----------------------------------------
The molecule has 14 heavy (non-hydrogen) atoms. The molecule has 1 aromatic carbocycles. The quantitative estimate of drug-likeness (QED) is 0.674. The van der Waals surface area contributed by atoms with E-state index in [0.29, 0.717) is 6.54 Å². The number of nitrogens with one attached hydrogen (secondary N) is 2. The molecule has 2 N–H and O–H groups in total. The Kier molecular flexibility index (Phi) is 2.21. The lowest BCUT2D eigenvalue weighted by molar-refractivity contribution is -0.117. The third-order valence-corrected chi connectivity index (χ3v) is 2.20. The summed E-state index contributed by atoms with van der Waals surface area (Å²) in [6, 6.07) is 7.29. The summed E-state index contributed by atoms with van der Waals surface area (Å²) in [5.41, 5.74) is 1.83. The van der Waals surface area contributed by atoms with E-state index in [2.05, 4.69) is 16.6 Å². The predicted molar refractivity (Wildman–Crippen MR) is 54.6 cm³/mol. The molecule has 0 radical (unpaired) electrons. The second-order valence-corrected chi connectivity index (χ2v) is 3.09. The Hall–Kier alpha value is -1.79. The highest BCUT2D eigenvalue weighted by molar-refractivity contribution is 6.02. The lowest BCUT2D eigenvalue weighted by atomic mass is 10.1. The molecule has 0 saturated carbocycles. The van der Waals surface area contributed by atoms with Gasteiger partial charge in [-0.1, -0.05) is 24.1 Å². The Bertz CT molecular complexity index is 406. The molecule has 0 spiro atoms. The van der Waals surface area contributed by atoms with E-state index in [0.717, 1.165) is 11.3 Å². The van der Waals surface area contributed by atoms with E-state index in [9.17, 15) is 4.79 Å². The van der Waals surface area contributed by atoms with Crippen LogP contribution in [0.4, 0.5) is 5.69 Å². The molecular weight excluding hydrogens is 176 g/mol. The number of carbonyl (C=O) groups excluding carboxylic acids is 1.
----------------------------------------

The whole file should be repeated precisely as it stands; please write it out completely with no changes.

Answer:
The molecule has 14 heavy (non-hydrogen) atoms. The molecule has 1 aromatic carbocycles. The quantitative estimate of drug-likeness (QED) is 0.674. The van der Waals surface area contributed by atoms with E-state index in [0.29, 0.717) is 6.54 Å². The number of nitrogens with one attached hydrogen (secondary N) is 2. The molecule has 2 N–H and O–H groups in total. The Kier molecular flexibility index (Phi) is 2.21. The lowest BCUT2D eigenvalue weighted by molar-refractivity contribution is -0.117. The third-order valence-corrected chi connectivity index (χ3v) is 2.20. The summed E-state index contributed by atoms with van der Waals surface area (Å²) in [6, 6.07) is 7.29. The summed E-state index contributed by atoms with van der Waals surface area (Å²) in [5.41, 5.74) is 1.83. The van der Waals surface area contributed by atoms with E-state index in [2.05, 4.69) is 16.6 Å². The predicted molar refractivity (Wildman–Crippen MR) is 54.6 cm³/mol. The molecule has 0 radical (unpaired) electrons. The second-order valence-corrected chi connectivity index (χ2v) is 3.09. The Hall–Kier alpha value is -1.79. The highest BCUT2D eigenvalue weighted by molar-refractivity contribution is 6.02. The lowest BCUT2D eigenvalue weighted by atomic mass is 10.1. The molecule has 0 saturated carbocycles. The van der Waals surface area contributed by atoms with Gasteiger partial charge in [-0.1, -0.05) is 24.1 Å². The Bertz CT molecular complexity index is 406. The molecule has 0 spiro atoms. The van der Waals surface area contributed by atoms with E-state index in [0.717, 1.165) is 11.3 Å². The van der Waals surface area contributed by atoms with E-state index in [9.17, 15) is 4.79 Å². The van der Waals surface area contributed by atoms with Crippen LogP contribution in [0.4, 0.5) is 5.69 Å². The molecular weight excluding hydrogens is 176 g/mol. The number of carbonyl (C=O) groups excluding carboxylic acids is 1.